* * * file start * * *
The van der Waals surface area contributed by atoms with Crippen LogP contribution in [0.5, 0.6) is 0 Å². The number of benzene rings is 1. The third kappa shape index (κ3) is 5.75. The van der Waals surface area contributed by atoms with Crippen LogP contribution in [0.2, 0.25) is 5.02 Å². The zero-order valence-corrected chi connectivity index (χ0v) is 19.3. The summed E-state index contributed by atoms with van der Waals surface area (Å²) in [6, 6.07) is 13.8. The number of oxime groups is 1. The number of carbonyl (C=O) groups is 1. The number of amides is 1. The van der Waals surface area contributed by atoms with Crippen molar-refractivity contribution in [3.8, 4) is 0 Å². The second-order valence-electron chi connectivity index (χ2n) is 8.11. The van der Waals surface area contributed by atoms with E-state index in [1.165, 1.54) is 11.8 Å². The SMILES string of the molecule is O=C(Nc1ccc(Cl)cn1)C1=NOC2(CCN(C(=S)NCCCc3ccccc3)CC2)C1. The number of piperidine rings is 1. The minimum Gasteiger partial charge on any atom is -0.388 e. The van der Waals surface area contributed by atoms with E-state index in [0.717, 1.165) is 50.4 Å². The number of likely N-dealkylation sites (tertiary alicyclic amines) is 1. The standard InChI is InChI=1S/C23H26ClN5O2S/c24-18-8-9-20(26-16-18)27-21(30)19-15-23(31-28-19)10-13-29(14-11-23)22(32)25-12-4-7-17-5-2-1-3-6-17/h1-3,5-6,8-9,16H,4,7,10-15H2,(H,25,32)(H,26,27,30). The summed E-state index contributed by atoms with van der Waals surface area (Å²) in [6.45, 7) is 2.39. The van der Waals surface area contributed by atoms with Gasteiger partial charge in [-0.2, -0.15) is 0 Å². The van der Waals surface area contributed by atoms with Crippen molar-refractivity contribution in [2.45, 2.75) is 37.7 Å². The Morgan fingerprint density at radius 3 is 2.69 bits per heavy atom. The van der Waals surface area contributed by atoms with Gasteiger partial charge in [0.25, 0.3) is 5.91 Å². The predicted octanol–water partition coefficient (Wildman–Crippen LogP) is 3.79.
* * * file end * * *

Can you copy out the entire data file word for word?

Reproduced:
The van der Waals surface area contributed by atoms with Crippen LogP contribution in [0.5, 0.6) is 0 Å². The number of benzene rings is 1. The third kappa shape index (κ3) is 5.75. The van der Waals surface area contributed by atoms with Crippen LogP contribution in [0.2, 0.25) is 5.02 Å². The zero-order valence-corrected chi connectivity index (χ0v) is 19.3. The summed E-state index contributed by atoms with van der Waals surface area (Å²) in [6, 6.07) is 13.8. The number of oxime groups is 1. The number of carbonyl (C=O) groups is 1. The number of amides is 1. The van der Waals surface area contributed by atoms with Crippen molar-refractivity contribution in [3.8, 4) is 0 Å². The second-order valence-electron chi connectivity index (χ2n) is 8.11. The van der Waals surface area contributed by atoms with E-state index in [1.165, 1.54) is 11.8 Å². The SMILES string of the molecule is O=C(Nc1ccc(Cl)cn1)C1=NOC2(CCN(C(=S)NCCCc3ccccc3)CC2)C1. The number of piperidine rings is 1. The minimum Gasteiger partial charge on any atom is -0.388 e. The van der Waals surface area contributed by atoms with E-state index in [0.717, 1.165) is 50.4 Å². The number of likely N-dealkylation sites (tertiary alicyclic amines) is 1. The standard InChI is InChI=1S/C23H26ClN5O2S/c24-18-8-9-20(26-16-18)27-21(30)19-15-23(31-28-19)10-13-29(14-11-23)22(32)25-12-4-7-17-5-2-1-3-6-17/h1-3,5-6,8-9,16H,4,7,10-15H2,(H,25,32)(H,26,27,30). The summed E-state index contributed by atoms with van der Waals surface area (Å²) in [6.45, 7) is 2.39. The van der Waals surface area contributed by atoms with Gasteiger partial charge in [-0.2, -0.15) is 0 Å². The van der Waals surface area contributed by atoms with Crippen molar-refractivity contribution in [2.45, 2.75) is 37.7 Å². The Morgan fingerprint density at radius 3 is 2.69 bits per heavy atom. The van der Waals surface area contributed by atoms with Gasteiger partial charge in [0.25, 0.3) is 5.91 Å². The predicted octanol–water partition coefficient (Wildman–Crippen LogP) is 3.79.